Resource

GET

PUT

POST

DELETE

http://localhost/collection

Read a list of all of the items inside of collection

Update the Collection with another collection

Create a new collection

Delete the collection

http://localhost/collection/abc123

Read the details of the abc123 item inside of collection

Update the details of abc123 inside of collection

Create a new object abc123 inside of a collection

Delete abc123 from collection

By looking at the table, you can see that each resource is in the form of a URL. The first resource is collection, and the second resource is abc123, which lives inside of collection. Each of these resources responds differently when you pass different methods to them. This is the beauty of REST and HTTP working together.

Notice the bold words I used in the table: Read, Update, Create, and Delete. These words are actually, in themselves, another concept, and it, of course, has its own term; CRUD. The unflattering term CRUD stands for Create, Read, Update, and Delete and is a concept that REST uses to define what happens to a defined resource when an HTTP method is combined with a resource in the form of a URL. So, if you were to boil all of this down, you would come to the following diagram:

This diagram means:

  1. In order to CREATE a resource, you can use either the POST or PUT method
  2. In order READ a resource, you need to use the GET method
  3. In order to UPDATE a resource, you need to use the PUT method
  4. In order to DELETE a resource, you need to use the DELETE method

As you can see, this concept of CRUD makes it really clear to find out what method you need to use when you want to perform a specific action.

Now that we’ve looked at what REST means, let’s move onto the term API , which means Application Programming Interface. While there are a lot of different use cases and concepts of APIs, an API is what we’ll use to programmatically interact with CouchDB.

Now that we have defined all of the terms, the RESTful JSON API could be defined as follows: we have the ability to interact with CouchDB by issuing an HTTP request to the CouchDB API with a defined resource, HTTP method, and any additional data. Combining all of these things means that we are using REST. After CouchDB processes our REST request, it will return with a JSON-formatted response with the result of the request.

All of this background knowledge will start to make sense as we play with CouchDB’s RESTful JSON API, by going through each of the HTTP methods, one at a time.

We will use curl to explore each of the HTTP methods by issuing raw HTTP requests.

Time for action – getting a list of all databases in CouchDB

Let’s issue a GET request to access CouchDB and get a list of all of the databases on the server.

  1. Run the following command in Terminal

    curl -X GET http://localhost:5984/_all_dbs

  2. Terminal will respond with the following:

    ["_users"]

What just happened?

We used Terminal to trigger a GET request to CouchDB’s RESTful JSON API. We used one of the options: -X, of curl, to define the HTTP method. In this instance, we used GET. GET is the default method, so technically you could omit -X if you wanted to. Once CouchDB processes the request, it sends back a list of the databases that are in the CouchDB server. Currently, there is only the _users database, which is a default database that CouchDB uses to authenticate users.

Time for action – creating new databases in CouchDB

In this exercise, we’ll issue a PUT request , which will create a new database in CouchDB.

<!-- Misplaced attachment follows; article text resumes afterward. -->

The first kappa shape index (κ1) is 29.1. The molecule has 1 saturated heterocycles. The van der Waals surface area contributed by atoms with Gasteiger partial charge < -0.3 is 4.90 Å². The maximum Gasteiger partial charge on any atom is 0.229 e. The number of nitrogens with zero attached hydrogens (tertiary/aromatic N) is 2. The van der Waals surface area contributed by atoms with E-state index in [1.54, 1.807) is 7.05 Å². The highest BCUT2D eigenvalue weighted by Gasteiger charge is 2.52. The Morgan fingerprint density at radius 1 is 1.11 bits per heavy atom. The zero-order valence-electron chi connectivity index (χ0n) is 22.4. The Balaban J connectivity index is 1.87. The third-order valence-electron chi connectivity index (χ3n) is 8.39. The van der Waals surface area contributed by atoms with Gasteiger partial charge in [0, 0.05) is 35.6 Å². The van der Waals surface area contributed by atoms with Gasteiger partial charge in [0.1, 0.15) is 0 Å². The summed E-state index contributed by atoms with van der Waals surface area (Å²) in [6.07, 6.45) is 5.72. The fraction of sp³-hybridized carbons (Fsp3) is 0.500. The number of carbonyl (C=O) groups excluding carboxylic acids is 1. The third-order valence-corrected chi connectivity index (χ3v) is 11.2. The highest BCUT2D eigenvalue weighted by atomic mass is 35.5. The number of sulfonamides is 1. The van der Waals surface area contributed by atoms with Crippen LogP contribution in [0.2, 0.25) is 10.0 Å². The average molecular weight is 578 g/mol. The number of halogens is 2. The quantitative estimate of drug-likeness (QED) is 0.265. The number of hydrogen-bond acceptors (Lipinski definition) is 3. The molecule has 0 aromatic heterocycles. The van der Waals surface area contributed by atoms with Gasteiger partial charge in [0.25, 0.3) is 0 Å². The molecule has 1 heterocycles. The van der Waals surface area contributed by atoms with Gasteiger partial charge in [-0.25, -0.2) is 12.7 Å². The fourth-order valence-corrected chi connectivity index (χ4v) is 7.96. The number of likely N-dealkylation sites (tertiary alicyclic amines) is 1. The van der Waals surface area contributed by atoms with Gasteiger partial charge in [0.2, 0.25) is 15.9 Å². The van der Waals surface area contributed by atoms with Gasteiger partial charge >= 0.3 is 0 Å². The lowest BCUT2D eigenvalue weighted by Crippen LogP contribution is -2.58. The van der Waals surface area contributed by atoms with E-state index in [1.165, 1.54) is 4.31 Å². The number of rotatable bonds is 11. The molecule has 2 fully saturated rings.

1. Create a new database by running the following command in Terminal:

    curl -X PUT http://localhost:5984/test-db

  2. Terminal will respond with the following:

    {"ok":true}

  3. Try creating another database with the same name by running the following command in Terminal:

    curl -X PUT http://localhost:5984/test-db

  4. Terminal will respond with the following:

    {"error":"file_exists","reason":"The database could not be
    created, the file already exists."}

  5. Okay, that didn’t work. So let’s to try to create a database with a different name by running the following command in Terminal:

    curl -X PUT http://localhost:5984/another-db

  6. Terminal will respond with the following:

    {"ok":true}

  7. Let’s check the details of the test-db database quickly and see more detailed information about it. To do that, run the following command in Terminal:

    curl -X GET http://localhost:5984/test-db

  8. Terminal will respond with something similar to this (I re-formatted mine for readability):

    {
    "committed_update_seq": 1,
    "compact_running": false,
    "db_name": "test-db",
    "disk_format_version": 5,
    "disk_size": 4182,
    "doc_count": 0,
    "doc_del_count": 0,
    "instance_start_time": "1308863484343052",
    "purge_seq": 0,
    "update_seq": 1
    }

What just happened?

We just used Terminal to trigger a PUT method to the created databases through CouchDB’s RESTful JSON API, by passing test-db as the name of the database that we wanted to create at the end of the CouchDB root URL. When the database was successfully created, we received a message that everything went okay.

Next, we created a PUT request to create another database with the same name test-db. Because there can’t be more than one database with the same name, we received an error message

We then used a PUT request to create a new database again, named another-db. When the database was successfully created, we received a message that everything went okay.

Finally, we issued a GET request to our test-db database to find out more information on the database. It’s not important to know exactly what each of these statistics mean, but it’s a useful way to get an overview of a database.

It’s worth noting that the URL that was called in the final GET request was the same URL we called when we first created the database. The only difference is that we changed the HTTP method from PUT to GET. This is REST in action!